I truly am a rock biography junkie. I will pretty much read any rock star’s life story. I wouldn’t say I am living vicariously through the pages as much as I just love getting the inside stories. Being a fly on the wall on tour, in the recording studio, on the tour bus. It’s probably as close as I will get to that lifestyle and it’s almost always an entertaining ride.
Today I just read the final pages of Peter Criss’s book “Make Up to Break Up”. This is the third of the original Kiss members to write down their version of Kisstory. Being my favourite band of all time I have read many books on Kiss and of course Gene’s and Ace’s tombs which preceded Peters’.
Kiss have always been masters at showing people what they want them to see. Right from the gate they steered the media to their advantage and always hid the cracks in their armor as best as they could. Die hard fans and Kiss geeks like many of our readers would dig through some of the smokescreens but even then we sometimes choose to see what we want Kiss to be.
Peter’s book certainly takes an axe and a hammer to the smoke and mirrors that Kiss like to put forth and as a fan I have mixed feelings about it. Although part of me enjoyed hearing the dirt of how he and Ace were treated within Kiss, it really became a whine and cheese fest and Peter really comes across as a bitter, angry man.
Peter’s story is filled with ups and downs and the way he was treated over the years wasn’t right. That said, the way he chose to deal with things was also very wrong. Instead of dealing with the likes of Paul and Gene early on, Peter chose to simply distance himself and self medicate all of his issues, basically burying his head in the sand.
As I read through the pages, at first I was really enjoying the stories. Compared to Gene’s and Ace’s book this was certainly very open and honest with plenty of dirt to be dished. When I got to the point where Peter started bashing Kiss throughout the 80’s that it really started to become annoying. As a Kiss fan, the 80’s were an important part of Kisstory and as a fan, every bit as valid as the years spent with Peter. Yet he spoke of the non makeup years with venom in his words and from that point on the book really took a bitter turn.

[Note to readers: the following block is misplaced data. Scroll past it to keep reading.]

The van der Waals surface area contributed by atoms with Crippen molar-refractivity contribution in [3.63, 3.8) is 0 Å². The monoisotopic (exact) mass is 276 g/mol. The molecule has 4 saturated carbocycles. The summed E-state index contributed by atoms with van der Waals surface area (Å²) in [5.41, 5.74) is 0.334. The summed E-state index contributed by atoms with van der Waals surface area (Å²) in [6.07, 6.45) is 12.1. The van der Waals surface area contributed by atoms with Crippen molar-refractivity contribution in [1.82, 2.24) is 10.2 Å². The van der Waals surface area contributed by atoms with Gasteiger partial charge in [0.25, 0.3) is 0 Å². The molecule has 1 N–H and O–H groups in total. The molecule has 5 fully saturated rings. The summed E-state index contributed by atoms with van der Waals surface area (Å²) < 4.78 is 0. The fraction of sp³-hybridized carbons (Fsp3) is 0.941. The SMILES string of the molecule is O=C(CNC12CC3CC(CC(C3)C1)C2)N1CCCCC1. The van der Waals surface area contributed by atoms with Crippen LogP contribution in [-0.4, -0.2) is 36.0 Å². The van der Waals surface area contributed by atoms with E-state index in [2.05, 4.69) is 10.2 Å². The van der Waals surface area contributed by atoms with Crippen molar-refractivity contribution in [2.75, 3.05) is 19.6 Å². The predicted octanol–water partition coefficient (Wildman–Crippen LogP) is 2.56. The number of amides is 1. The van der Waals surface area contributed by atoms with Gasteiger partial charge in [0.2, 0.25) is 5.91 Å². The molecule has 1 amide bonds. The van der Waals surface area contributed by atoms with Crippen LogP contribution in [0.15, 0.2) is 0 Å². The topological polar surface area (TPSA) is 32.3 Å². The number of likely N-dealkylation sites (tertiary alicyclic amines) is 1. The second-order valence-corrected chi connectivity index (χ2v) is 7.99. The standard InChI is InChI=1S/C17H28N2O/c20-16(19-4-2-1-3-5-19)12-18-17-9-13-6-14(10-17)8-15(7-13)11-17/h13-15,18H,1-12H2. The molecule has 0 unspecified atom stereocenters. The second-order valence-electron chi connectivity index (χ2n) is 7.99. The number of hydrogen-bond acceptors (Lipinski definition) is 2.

Again, as a fan I was so excited when the unplugged thing led into the reunion and I was finally able to see Ace and Peter live with KISS. I appreciate Peter’s honesty (although there is always two sides to every story) as he spoke of the business side and how Ace and him were treated unfairly but I also have to think that Ace and Peter QUIT the band. The reunion gave them a chance at a bigger payday than they ever would have got without it, was it a fair deal? Maybe not, but they signed the contracts and received the paychecks and got to tour the world once again.
He certainly has millions of stories to tell throughout the book, and has lived a life of ups and downs. His battle with breast cancer was certainly an eye opening and really an important read that all men should read. His willingness to stand up and be the voice for male breast cancer awareness is very cool and even with all the negativity within the book, it’s still hard not to like the guy.
This book is certainly the most entertaining of the Kiss autobiographies, although if you are wanting to keep the illusion of Paul and Gene alive than it might not be the book for you. If you are a big fan, be warned, as this book may leave you with a bitter taste in your mouth.